Cash flow is defined as the movement of cash or cash equivalent, in and out of business for trading. The quantity and availability of cash flow can affect the quality and size of deals that a company can attract and convert into profit for its shareholders. As per a recent study, around 82% of small businesses fail due to inappropriate cash flow.
Rotimatics, a company that recently went through a financial turmoil, is a perfect example of business failure due to mismanagement in cash flow. The company burnt more money (almost five times more) than it could raise.
Importance of a Positive Cash Flow
Positive cash flow means that the company is growing and producing value for the people associated with it. It also indicates that the company has been able to build its liquid assets, pay off debts, maintain a healthy profit and loss statement, and plan its future. Positive cash flow pays salaries to the employees, bills to the authorities, and taxes to the government. Whereas, negative cash flow is the indicator of a company’s failures in keeping up with the business trends, customer expectations, or a change in the economic ecosystem.
The uncertainty associated with the positive cash flow is a financial barrier faced by every organization. However, when put in an SME’s context, the problems that can arise due to the absence of a healthy cash flow seem to multiply by several folds. Therefore, the importance of maintaining (at the least) decent cash flow is a priority for an SME.
Challenges of Cash Flow Faced by an SME
SMEs or startups need high liquidity to churn out profit day after day. Although finance departments of the companies ensure that the businesses have enough cash flowing in and out of the system, a cash crunch never rings the bell before showing up. There can be several reasons leading to such a situation. Still, a recent study by SPRING Singapore indicated that delay in receiving payment from the clients is the biggest cash flow challenge faced by SMEs in Singapore.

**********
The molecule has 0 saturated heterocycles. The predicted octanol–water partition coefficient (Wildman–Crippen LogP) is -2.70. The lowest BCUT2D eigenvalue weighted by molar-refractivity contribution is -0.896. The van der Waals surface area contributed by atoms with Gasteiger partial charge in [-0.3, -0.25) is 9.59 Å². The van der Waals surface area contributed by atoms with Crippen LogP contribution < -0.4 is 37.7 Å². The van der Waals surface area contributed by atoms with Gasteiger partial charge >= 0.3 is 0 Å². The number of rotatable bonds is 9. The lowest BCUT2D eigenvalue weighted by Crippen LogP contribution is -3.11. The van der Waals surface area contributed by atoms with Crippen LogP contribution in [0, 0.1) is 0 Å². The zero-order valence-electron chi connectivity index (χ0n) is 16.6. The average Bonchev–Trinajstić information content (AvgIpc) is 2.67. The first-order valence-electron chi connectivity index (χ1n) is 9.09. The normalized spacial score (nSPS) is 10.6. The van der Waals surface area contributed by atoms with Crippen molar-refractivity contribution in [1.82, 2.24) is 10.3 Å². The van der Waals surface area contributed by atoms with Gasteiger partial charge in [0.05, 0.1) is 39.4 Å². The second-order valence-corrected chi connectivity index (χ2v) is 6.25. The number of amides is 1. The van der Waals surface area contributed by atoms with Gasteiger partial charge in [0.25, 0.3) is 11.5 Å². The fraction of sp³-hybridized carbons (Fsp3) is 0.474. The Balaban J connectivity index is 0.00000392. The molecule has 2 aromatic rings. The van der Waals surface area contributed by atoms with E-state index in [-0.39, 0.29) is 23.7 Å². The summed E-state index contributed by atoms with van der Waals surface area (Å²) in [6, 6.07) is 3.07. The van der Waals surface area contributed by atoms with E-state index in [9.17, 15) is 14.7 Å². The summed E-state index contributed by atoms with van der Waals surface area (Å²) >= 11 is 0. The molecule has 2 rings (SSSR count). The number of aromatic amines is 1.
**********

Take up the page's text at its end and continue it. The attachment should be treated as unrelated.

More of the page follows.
As per a study conducted by Plum Consulting, late payments have adverse effects on SMEs. Not only the SMEs lose a lot of their productive hours chasing debts, but they also fail to pay their suppliers on time and face reduced liquidity for investment. The study shows more than 16% of the invoices raised by SMEs in Singapore go past their due date, and out of these, close to half are written off as bad debts.
SMEs that indulge in long term projects are also susceptible to cash crunch if they are unable to source advance payments. As a result, SMEs have to invest their own money into the projects and wait for client permissions. In case the approvals take time, SMEs can lose opportunities due to the absence of liquid assets to reinvest in the business.
Similarly, SMEs that are involved in the manufacturing sector may have to cut down on the production if they do not have enough assets to source raw material or pay for labor. Reduced production will eventually lead to lower profit, lower productivity, and inefficient use of funds.
On average, Singaporean SMEs take almost 15 days more than the expected time in collecting the funds, which is much more than some of the strong economies of the world like Australia, France, and Canada. The graph below shows the number of extra days taken by SMEs of different countries in getting the payments done.
How Does Late Payment Impact Cash Flow?
SMEs aim to strike a perfect balance between incoming payments and outgoing payments to have a good cash flow. However, this is tricky and almost impossible because businesses have to pay for investments, services, taxes, fees, loan repayments, interests, and whatnot at a definite interval. Also, payments received from customers are not periodic, and not in sync with the company’s expenses. Therefore, to maintain the sanity of the business, the company should know when to expect the payment.